Infant viewing of social scenes is under genetic control and is atypical in autism

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Monozygotic twins show high concordance in eye- and mouth-looking, and this behaviour is markedly reduced in toddlers with autism spectrum disorder.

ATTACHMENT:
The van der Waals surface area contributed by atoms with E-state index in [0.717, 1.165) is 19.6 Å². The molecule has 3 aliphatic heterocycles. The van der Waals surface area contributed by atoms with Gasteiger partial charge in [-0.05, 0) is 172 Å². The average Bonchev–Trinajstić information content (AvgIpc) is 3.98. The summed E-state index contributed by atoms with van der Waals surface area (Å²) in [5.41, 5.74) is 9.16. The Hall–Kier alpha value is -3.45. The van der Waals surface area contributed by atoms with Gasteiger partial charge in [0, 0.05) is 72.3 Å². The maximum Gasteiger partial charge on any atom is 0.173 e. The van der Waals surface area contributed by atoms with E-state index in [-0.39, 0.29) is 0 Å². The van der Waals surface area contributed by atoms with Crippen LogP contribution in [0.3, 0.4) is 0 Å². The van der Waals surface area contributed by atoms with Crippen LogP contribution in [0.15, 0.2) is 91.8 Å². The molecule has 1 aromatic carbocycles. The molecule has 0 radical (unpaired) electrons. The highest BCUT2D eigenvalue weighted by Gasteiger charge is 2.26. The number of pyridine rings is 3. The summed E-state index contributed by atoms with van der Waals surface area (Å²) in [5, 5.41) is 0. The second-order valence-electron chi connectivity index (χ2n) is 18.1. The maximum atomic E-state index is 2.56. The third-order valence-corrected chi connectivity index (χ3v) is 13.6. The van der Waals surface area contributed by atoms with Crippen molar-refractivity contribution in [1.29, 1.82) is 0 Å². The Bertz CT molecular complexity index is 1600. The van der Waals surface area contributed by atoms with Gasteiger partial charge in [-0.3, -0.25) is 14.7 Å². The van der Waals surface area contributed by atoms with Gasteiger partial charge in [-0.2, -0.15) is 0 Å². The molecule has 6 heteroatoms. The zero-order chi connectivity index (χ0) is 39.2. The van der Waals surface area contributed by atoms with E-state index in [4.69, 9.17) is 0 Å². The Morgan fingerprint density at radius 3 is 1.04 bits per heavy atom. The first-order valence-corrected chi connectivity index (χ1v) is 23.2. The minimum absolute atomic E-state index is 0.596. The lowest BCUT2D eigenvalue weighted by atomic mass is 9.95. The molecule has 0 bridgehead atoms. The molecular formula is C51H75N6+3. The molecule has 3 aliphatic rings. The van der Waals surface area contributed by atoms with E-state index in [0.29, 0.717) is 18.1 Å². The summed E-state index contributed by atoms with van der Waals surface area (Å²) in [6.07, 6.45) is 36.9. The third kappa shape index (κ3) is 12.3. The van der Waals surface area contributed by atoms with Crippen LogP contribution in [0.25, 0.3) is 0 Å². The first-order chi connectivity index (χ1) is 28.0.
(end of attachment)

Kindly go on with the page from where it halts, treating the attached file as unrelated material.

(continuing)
Long before infants reach, crawl or walk, they explore the world by looking: they look to learn and to engage1, giving preferential attention to social stimuli, including faces2, face-like stimuli3 and biological motion4. This capacity—social visual engagement—shapes typical infant development from birth5 and is pathognomonically impaired in children affected by autism6. Here we show that variation in viewing of social scenes, including levels of preferential attention and the timing, direction and targeting of individual eye movements, is strongly influenced by genetic factors, with effects directly traceable to the active seeking of social information7. In a series of eye-tracking experiments conducted with 338 toddlers, including 166 epidemiologically ascertained twins (enrolled by representative sampling from the general population), 88 non-twins with autism and 84 singleton controls, we find high monozygotic twin-twin concordance (0.91) and relatively low dizygotic concordance (0.35). Moreover, the characteristics that are the most highly heritable, preferential attention to eye and mouth regions of the face, are also those that are differentially decreased in children with autism (χ2 = 64.03, P < 0.0001). These results implicate social visual engagement as a neurodevelopmental endophenotype not only for autism, but also for population-wide variation in social-information seeking8. In addition, these results reveal a means of human biological niche construction, with phenotypic differences emerging from the interaction of individual genotypes with early life experience7.

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